SinoSat2, Optus D1 on the Fritz

We wrote in September about China’s efforts to improve television coverage for up to 300 million mainland households through the launch of the SinoSat2 communications satellite, which lifted on October 29th.

Now reports are coming in that SinoSat2 is failing less than a month after being launched. IOL reports:

 A Chinese communications and broadcast satellite is failing less than a month into orbit because of malfunctioning solar panels, a China-watching Hong Kong-based group said on Monday.

The SinoSat-2 satellite, launched on October 29 in the southwestern province of Sichuan, is designed to serve live television signals and digital broadband multimedia systems in China, Hong Kong, Macau and Taiwan.

But technicians discovered its main solar panel had failed to unfold as planned on November 7, disabling some antennae from receiving ground instructions, the Hong Kong-based Information Centre for Human Rights and Democracy said.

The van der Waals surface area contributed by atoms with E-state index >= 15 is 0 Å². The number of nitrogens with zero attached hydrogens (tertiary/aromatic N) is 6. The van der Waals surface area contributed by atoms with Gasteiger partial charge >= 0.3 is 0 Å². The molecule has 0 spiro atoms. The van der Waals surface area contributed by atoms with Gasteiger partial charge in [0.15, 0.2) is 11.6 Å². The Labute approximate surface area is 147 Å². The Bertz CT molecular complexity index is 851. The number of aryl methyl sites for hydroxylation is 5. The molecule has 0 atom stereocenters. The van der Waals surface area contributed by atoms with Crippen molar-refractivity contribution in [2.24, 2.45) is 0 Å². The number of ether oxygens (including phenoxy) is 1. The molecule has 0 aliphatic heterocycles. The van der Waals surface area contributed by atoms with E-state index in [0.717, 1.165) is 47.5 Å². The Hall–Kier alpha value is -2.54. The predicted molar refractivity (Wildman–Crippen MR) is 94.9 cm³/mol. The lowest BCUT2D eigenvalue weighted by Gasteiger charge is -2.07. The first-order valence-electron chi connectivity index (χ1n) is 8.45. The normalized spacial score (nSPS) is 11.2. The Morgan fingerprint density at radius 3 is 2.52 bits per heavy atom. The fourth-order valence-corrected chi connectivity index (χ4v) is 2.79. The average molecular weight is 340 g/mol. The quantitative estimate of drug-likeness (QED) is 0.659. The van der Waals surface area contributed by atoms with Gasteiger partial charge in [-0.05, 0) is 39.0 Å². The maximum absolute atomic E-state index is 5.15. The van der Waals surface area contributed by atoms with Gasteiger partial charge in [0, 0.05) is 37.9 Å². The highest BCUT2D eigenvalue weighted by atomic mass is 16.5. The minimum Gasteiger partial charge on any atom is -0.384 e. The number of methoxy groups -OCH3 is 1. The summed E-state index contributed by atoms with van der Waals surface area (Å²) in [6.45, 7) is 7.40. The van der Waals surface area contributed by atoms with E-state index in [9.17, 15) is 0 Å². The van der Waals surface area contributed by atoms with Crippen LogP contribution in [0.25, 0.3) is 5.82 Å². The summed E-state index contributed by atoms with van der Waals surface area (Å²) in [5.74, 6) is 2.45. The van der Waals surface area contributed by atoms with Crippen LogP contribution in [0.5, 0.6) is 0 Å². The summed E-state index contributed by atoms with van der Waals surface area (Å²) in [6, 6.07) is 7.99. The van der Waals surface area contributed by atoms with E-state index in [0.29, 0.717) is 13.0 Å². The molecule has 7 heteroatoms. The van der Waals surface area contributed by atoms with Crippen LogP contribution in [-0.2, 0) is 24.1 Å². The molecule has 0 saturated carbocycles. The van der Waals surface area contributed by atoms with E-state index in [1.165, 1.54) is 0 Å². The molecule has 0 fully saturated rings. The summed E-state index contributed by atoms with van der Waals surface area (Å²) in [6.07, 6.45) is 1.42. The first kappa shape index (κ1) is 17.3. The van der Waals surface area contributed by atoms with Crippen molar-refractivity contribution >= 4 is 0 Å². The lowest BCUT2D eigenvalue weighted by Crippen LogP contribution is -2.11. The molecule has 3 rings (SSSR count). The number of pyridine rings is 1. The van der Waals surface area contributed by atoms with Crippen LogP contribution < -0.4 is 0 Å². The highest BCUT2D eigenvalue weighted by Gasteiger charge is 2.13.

"Chinese satellite experts are doing their utmost to save it but the chance of success is slim," the group said in a faxed statement, quoting unnamed sources.

One hopes things are going better with China’s seed breeding satellite. 

SinoSat2’s failure was not the only satellite to give the satellite underwriting market "a serious setback this week," as Satellite Finance (subscription required) reports:

 Next came the problems faced by Optus D1…. After the satellite was launched in orbit tests showed that one of the antennas was not functioning properly. The insurance placement was done by ISB.
“Insurers were sworn to absolute secrecy on it,” said one source. “The rumour is that they’re looking at a 50% partial loss.” The satellite was insured for a total of US$130m and Optus may thus get US$65m. Whether underwriters will subsequently turn to Orbital Sciences, the satellite’s manufacturer, in an attempt to recoup some of the outlay remains to be seen.